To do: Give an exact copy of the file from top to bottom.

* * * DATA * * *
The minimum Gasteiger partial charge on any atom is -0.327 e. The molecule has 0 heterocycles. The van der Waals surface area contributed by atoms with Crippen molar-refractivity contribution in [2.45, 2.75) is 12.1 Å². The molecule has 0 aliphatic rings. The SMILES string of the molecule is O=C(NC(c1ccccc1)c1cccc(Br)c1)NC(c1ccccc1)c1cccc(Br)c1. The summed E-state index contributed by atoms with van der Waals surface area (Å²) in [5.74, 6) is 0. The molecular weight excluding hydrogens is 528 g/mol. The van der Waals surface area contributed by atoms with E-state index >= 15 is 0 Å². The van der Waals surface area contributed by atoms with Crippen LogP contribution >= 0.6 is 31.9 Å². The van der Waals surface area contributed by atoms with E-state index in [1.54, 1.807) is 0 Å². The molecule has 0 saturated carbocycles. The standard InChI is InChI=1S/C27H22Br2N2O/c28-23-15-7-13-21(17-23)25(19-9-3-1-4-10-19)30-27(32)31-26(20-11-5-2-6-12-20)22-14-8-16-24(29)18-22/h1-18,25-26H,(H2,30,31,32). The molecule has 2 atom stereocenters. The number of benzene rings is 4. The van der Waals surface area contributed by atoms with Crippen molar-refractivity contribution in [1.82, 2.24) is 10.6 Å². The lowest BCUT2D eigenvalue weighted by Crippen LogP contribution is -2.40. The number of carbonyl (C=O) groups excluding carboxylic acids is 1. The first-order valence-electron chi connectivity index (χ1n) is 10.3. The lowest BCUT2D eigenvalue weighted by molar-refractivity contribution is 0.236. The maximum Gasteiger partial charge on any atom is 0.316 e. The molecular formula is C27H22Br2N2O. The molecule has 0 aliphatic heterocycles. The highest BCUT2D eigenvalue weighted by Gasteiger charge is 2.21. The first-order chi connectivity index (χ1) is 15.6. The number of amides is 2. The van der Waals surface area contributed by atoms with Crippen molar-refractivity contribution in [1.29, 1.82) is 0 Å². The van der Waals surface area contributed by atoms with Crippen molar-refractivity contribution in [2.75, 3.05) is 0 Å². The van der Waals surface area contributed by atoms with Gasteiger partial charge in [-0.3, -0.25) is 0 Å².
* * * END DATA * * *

The minimum Gasteiger partial charge on any atom is -0.327 e. The molecule has 0 heterocycles. The van der Waals surface area contributed by atoms with Crippen molar-refractivity contribution in [2.45, 2.75) is 12.1 Å². The molecule has 0 aliphatic rings. The SMILES string of the molecule is O=C(NC(c1ccccc1)c1cccc(Br)c1)NC(c1ccccc1)c1cccc(Br)c1. The summed E-state index contributed by atoms with van der Waals surface area (Å²) in [5.74, 6) is 0. The molecular weight excluding hydrogens is 528 g/mol. The van der Waals surface area contributed by atoms with E-state index >= 15 is 0 Å². The van der Waals surface area contributed by atoms with Crippen LogP contribution >= 0.6 is 31.9 Å². The van der Waals surface area contributed by atoms with E-state index in [1.54, 1.807) is 0 Å². The molecule has 0 saturated carbocycles. The standard InChI is InChI=1S/C27H22Br2N2O/c28-23-15-7-13-21(17-23)25(19-9-3-1-4-10-19)30-27(32)31-26(20-11-5-2-6-12-20)22-14-8-16-24(29)18-22/h1-18,25-26H,(H2,30,31,32). The molecule has 2 atom stereocenters. The number of benzene rings is 4. The van der Waals surface area contributed by atoms with Crippen molar-refractivity contribution in [1.82, 2.24) is 10.6 Å². The lowest BCUT2D eigenvalue weighted by Crippen LogP contribution is -2.40. The number of carbonyl (C=O) groups excluding carboxylic acids is 1. The first-order valence-electron chi connectivity index (χ1n) is 10.3. The lowest BCUT2D eigenvalue weighted by molar-refractivity contribution is 0.236. The maximum Gasteiger partial charge on any atom is 0.316 e. The molecular formula is C27H22Br2N2O. The molecule has 0 aliphatic heterocycles. The highest BCUT2D eigenvalue weighted by Gasteiger charge is 2.21. The first-order chi connectivity index (χ1) is 15.6. The number of amides is 2. The van der Waals surface area contributed by atoms with Crippen molar-refractivity contribution in [1.29, 1.82) is 0 Å². The van der Waals surface area contributed by atoms with Crippen molar-refractivity contribution in [2.75, 3.05) is 0 Å². The van der Waals surface area contributed by atoms with Gasteiger partial charge in [-0.3, -0.25) is 0 Å².